# An interesting series - what does it converge to?

• A
kairama15
I've lately been interested in series and how they converge to interesting values. It's always interesting to see how they end up adding up to something involving pi or e or some other unexpected solution.

I learned about the Leibniz formula back in college : pi/4 = 1/1-1/3+1/5-1/7+1/9-...
and discovered that it is simply the McLauren series for arctan(x) evaluated at 1. It's amazing that the odd integers are so involved in pi!

I've also been curious about the Basel problem involving:
pi^2/6 = 1/1^2+1/2^2+1/3^2+1/4^2+...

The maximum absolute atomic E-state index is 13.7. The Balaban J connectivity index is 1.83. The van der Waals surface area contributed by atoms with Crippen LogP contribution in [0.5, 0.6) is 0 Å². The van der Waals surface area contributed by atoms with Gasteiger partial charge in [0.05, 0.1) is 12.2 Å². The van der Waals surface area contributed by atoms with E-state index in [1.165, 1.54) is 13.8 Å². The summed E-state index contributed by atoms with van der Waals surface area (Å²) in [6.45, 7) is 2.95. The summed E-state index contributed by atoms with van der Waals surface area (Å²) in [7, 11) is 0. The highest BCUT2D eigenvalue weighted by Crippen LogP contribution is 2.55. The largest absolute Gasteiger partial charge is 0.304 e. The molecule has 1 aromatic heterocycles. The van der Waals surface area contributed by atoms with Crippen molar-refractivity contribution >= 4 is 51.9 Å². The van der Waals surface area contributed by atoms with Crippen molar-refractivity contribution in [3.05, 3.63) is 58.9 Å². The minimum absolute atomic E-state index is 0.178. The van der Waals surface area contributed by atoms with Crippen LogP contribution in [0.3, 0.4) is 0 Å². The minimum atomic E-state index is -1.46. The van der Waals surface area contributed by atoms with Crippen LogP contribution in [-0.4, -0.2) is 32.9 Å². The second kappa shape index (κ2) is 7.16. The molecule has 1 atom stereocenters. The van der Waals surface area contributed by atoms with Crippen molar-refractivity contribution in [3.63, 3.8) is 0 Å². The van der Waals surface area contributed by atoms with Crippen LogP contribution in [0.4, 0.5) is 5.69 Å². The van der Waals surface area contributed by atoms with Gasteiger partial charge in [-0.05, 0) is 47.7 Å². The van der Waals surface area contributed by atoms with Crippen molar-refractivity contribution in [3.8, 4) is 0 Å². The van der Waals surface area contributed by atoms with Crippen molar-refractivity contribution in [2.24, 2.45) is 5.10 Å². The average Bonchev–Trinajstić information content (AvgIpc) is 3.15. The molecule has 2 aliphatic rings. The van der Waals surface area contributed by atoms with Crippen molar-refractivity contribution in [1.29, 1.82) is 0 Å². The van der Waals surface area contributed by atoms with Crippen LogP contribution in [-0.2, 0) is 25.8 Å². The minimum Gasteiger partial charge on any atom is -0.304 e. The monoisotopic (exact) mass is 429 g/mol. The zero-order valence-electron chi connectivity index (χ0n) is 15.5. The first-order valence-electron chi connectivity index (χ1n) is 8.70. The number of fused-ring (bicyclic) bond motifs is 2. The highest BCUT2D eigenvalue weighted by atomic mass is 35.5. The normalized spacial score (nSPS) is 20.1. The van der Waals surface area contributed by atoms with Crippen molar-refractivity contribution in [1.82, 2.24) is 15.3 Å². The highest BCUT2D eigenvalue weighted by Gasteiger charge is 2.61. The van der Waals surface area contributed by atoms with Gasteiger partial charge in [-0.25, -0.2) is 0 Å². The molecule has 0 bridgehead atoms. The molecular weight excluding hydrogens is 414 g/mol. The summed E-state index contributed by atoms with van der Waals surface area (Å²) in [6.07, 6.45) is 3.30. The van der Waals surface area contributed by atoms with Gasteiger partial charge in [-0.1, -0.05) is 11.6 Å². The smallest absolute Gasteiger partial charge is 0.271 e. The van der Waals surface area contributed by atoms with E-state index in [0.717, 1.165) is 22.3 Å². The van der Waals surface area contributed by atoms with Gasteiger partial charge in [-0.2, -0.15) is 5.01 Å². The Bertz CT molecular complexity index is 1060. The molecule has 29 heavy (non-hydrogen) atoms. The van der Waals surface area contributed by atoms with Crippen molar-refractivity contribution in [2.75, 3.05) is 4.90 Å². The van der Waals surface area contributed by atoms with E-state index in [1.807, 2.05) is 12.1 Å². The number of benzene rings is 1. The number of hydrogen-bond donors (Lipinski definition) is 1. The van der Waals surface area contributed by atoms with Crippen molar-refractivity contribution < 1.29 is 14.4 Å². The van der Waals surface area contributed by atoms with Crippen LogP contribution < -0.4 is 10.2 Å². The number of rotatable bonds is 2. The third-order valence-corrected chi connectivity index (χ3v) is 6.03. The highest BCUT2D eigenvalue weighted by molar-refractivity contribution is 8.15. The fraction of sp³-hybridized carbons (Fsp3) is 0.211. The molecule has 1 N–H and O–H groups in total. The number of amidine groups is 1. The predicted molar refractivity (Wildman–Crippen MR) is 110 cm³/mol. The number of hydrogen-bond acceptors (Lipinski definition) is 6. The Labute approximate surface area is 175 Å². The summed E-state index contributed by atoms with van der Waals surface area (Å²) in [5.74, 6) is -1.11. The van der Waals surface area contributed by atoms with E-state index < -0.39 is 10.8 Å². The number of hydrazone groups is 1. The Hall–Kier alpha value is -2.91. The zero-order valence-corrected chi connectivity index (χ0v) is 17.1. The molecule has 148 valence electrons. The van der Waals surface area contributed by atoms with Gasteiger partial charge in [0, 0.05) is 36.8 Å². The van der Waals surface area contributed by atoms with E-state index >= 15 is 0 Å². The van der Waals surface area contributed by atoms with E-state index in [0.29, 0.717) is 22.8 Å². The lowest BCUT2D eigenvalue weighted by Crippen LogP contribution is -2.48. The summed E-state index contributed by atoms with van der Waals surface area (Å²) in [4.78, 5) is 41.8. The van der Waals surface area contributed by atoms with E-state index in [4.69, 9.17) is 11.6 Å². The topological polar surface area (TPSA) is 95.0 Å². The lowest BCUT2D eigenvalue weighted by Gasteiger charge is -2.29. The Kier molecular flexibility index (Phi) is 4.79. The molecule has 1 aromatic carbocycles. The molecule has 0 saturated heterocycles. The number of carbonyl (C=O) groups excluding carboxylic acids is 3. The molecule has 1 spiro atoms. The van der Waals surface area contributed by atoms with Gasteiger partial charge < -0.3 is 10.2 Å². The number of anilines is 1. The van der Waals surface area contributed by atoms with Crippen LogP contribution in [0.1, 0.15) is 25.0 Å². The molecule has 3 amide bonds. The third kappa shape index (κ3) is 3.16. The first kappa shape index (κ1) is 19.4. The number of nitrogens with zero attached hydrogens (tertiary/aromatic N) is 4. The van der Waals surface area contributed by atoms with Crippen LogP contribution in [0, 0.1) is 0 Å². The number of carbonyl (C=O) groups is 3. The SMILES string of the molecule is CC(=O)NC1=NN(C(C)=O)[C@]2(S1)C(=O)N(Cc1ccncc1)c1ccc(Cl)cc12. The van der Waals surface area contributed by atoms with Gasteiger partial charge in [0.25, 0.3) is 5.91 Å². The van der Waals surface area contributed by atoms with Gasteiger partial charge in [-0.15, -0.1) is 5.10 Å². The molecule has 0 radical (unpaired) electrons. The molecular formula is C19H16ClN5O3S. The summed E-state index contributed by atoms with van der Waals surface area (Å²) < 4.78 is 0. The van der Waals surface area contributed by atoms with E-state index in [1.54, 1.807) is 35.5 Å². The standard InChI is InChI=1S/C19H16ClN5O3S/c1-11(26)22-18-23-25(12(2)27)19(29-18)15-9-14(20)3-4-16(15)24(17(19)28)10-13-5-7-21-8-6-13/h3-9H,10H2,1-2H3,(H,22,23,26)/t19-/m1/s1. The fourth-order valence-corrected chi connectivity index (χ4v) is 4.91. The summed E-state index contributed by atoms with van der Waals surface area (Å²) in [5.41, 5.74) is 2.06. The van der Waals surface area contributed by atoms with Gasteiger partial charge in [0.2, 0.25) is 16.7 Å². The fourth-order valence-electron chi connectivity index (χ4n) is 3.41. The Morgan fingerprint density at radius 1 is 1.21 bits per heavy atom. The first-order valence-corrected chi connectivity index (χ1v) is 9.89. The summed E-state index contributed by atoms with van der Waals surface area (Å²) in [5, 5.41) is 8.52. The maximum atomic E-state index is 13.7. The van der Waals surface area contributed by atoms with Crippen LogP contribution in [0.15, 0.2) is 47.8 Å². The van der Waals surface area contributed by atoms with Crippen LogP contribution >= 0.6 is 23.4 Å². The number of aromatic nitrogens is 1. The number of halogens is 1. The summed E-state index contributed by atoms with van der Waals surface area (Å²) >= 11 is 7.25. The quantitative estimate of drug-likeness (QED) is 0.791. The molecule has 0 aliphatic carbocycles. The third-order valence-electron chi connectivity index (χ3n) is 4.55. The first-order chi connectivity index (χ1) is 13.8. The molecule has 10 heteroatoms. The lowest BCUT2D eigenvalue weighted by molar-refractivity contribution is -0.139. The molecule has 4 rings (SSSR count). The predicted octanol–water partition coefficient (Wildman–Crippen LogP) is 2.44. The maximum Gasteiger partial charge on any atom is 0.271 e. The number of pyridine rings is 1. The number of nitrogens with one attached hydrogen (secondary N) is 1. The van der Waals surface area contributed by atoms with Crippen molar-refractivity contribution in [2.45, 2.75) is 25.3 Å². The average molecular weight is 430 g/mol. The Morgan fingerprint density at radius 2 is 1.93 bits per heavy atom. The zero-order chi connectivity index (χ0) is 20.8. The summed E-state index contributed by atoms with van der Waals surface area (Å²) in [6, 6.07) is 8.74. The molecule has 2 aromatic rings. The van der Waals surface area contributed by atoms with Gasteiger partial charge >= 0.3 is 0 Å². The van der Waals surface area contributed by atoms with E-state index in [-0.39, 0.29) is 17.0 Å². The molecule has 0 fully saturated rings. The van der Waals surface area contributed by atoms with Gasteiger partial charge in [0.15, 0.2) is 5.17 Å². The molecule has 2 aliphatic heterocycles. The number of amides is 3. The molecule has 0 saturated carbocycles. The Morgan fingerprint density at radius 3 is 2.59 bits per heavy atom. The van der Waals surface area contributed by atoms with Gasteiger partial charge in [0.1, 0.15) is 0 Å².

It's so cool that pi is still involved in the inverse squares. There is a beautiful geometric proof of this pi^2/6 result on youtube by "3Blue1Brown" called "why is pi here?". Really amazing to see how it all works out.

However, there is still one series that remains a mystery to me:
sum of 1/n^n from n=1 to n=infinity
or...
1/1^1+1/2^2+1/3^3+1/4^4+1/5^5+...
This series rapidly converges to a value according to wolfram alpha. But I was wondering if anyone knows the EXACT value rather than the approximation. And if there is a proof of it anywhere. Preferably understandable by an undergraduate math major. I'm curious - and i searched the internet for an hour trying to find something and can't find a thing!

Any help would be appreciated by you folks on this forum! :)

•